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Philippines’ Duterte condemns South China Sea flare-up

22 November 2021   |   8:46 am
Philippines President Rodrigo Duterte on Monday condemned the latest flare-up in the disputed South China Sea after Chinese coastguard ships fired water cannon at Filipino boats.

In this handout photo taken on September 15, 2021 and received from the Presidential Photo Division (PPD) on September 16, Philippine President Rodrigo Duterte speaks to members of Inter-Agency Task Force on the Emerging Infectious Diseases (IATF-EID) prior to his talk to the people at the Malacañang Palace in Manila. – Duterte will not cooperate with the International Criminal Court’s probe into the drug war, his lawyer said on September 16, insisting the tribunal does not have jurisdiction in the country. (Photo by Toto LOZANO / PHILIPPINE PRESIDENTIAL PHOTO DIVISION / AFP) /

Philippines President Rodrigo Duterte on Monday condemned the latest flare-up in the disputed South China Sea after Chinese coastguard ships fired water cannon at Filipino boats.

Duterte made the remarks at an Asian regional summit hosted by Chinese President Xi Jinping, who vowed his country would “never seek hegemony, and certainly not bully the small”.

China claims almost all of the waterway, through which trillions of dollars in trade passes annually, with competing claims from Brunei, Malaysia, the Philippines, Taiwan and Vietnam.

Beijing has ignored a 2016 ruling by The Hague-based Permanent Court of Arbitration that its historical claim is without basis.

Tensions over the resource-rich sea spiked last week when Chinese coastguard vessels fired water cannon at Philippine boats delivering supplies to Filipino marines on Second Thomas Shoal, in the contested Spratly Islands.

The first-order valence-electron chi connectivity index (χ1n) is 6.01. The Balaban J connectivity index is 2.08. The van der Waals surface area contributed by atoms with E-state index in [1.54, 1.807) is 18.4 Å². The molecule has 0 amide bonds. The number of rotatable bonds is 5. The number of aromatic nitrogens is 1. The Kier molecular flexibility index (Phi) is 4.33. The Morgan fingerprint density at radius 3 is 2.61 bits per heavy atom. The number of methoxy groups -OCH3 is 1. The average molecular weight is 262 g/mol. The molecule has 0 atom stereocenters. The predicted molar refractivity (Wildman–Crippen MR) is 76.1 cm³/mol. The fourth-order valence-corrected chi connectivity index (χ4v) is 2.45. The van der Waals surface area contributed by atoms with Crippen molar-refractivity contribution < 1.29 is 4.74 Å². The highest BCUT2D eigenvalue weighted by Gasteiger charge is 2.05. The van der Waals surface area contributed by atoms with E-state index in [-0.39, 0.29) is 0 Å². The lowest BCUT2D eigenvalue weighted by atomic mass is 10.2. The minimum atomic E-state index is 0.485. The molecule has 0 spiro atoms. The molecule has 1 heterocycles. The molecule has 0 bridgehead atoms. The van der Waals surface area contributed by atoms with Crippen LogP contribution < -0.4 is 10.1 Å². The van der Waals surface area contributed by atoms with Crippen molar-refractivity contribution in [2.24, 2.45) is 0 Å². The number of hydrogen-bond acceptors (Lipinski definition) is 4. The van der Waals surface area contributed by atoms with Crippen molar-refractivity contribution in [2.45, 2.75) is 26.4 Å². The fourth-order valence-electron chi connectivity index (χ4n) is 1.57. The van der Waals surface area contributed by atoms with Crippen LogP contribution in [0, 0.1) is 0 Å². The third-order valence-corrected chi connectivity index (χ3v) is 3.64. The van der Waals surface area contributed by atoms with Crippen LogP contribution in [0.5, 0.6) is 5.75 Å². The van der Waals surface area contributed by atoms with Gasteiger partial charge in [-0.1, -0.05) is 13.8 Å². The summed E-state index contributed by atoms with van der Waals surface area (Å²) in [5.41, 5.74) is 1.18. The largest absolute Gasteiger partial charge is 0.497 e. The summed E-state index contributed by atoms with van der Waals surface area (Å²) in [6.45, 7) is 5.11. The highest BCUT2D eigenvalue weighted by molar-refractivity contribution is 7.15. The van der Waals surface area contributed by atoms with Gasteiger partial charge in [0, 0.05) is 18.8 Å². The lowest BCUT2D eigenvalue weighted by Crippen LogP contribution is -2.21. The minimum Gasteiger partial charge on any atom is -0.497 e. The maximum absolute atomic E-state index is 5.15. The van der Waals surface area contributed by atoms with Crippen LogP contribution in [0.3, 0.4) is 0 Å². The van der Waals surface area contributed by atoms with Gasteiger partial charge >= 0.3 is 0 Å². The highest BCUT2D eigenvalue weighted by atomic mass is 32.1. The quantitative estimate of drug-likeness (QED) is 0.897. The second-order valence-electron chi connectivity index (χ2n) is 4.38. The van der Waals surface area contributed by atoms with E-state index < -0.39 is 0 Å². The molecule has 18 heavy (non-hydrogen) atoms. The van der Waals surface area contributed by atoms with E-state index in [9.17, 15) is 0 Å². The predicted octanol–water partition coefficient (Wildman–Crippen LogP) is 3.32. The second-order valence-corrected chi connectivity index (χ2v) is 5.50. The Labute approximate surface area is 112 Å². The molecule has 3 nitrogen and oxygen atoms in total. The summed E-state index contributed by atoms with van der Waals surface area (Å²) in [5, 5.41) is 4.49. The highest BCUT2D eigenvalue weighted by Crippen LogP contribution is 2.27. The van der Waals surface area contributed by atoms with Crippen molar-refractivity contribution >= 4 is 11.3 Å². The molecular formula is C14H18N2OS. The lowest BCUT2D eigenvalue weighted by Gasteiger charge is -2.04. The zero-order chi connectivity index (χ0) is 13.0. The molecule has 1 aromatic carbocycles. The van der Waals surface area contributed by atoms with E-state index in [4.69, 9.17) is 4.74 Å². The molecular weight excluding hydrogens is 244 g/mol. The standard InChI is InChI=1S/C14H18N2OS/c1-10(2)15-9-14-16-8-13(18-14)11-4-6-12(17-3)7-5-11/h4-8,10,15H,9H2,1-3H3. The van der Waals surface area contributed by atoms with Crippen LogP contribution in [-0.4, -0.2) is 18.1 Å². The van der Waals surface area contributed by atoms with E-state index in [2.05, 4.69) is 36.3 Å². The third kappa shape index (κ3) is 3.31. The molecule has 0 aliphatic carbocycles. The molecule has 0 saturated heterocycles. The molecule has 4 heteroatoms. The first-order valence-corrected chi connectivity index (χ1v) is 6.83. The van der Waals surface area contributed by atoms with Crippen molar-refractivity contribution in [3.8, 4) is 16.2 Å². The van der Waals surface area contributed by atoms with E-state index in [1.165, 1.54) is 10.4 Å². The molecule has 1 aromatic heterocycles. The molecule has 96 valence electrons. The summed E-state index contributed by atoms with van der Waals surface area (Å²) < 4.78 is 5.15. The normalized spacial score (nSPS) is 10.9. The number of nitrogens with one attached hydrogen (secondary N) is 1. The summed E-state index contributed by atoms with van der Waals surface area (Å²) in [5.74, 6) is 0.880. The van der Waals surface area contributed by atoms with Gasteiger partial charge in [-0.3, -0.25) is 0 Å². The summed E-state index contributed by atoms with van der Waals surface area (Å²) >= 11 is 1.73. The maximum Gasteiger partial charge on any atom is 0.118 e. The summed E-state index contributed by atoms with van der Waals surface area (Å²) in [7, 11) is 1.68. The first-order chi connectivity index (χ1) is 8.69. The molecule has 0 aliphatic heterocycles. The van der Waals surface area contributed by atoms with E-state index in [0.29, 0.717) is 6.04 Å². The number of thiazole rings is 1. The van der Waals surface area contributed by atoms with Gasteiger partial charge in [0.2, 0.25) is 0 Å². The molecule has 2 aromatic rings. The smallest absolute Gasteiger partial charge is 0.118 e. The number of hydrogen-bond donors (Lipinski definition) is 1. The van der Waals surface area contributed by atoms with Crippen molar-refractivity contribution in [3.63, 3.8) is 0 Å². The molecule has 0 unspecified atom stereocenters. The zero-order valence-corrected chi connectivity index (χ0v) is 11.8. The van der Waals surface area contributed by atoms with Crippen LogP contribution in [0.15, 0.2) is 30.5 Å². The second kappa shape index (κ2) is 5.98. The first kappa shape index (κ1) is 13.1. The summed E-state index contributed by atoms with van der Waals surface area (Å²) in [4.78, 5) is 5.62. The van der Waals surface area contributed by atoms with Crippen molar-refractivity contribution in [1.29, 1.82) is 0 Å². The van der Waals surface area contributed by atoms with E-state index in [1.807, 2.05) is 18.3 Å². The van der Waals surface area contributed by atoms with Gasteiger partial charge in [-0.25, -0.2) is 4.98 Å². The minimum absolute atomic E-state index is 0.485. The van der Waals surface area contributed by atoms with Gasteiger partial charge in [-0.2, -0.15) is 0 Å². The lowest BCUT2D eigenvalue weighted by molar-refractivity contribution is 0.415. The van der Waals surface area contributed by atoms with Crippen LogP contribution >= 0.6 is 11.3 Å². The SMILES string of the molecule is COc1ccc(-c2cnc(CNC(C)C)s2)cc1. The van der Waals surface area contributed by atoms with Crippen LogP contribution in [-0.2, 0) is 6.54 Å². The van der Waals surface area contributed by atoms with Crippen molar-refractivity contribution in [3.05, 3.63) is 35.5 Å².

Manila expressed outrage at the incident, but Beijing said the Philippine boats had entered its waters without permission.

“We abhor the recent event in the Ayungin Shoal and view with grave concern other similar developments,” Duterte told the meeting of the Association of Southeast Asian Nations and China, using the Filipino name for the shoal.

“This does not speak well of the relations between our nations and our partnership.”

Duterte’s remarks were unusually strong for a leader who has fostered warmer ties with Beijing since taking power in 2016 in the hope of extracting promised investment and trade.

It is not clear if Xi was participating in the meeting when Duterte was spoke.

For his part, Xi told the gathering “we must jointly maintain the stability of the South China Sea and build the South China Sea into a sea of peace, friendship, and cooperation”.

The renewed tensions over the waters have drawn international concern.

The United States on Friday warned China that an armed attack against Philippine public vessels would invite a US response under its treaty obligations to the Southeast Asian nation.

The European Union also called on “all parties to respect freedom of navigation and overflight in the South China Sea”.

Philippines Defence Secretary Delfin Lorenzana said the supply boats would resume their mission to Second Thomas Shoal after China’s ambassador to the Philippines gave assurances they would not be impeded.

China controls several reefs in the South China Sea including Scarborough Shoal — which Beijing seized from Manila in 2012 — just 240 kilometres (150 miles) west of the main Philippine island of Luzon.

It has asserted its stance by building up small shoals and reefs into military bases with airstrips and port facilities.

After China occupied Mischief Reef in the mid-1990s, the Philippines marooned a derelict navy vessel atop the nearby Second Thomas Shoal to assert Manila’s territorial claim. Members of the Philippine marines are based there.

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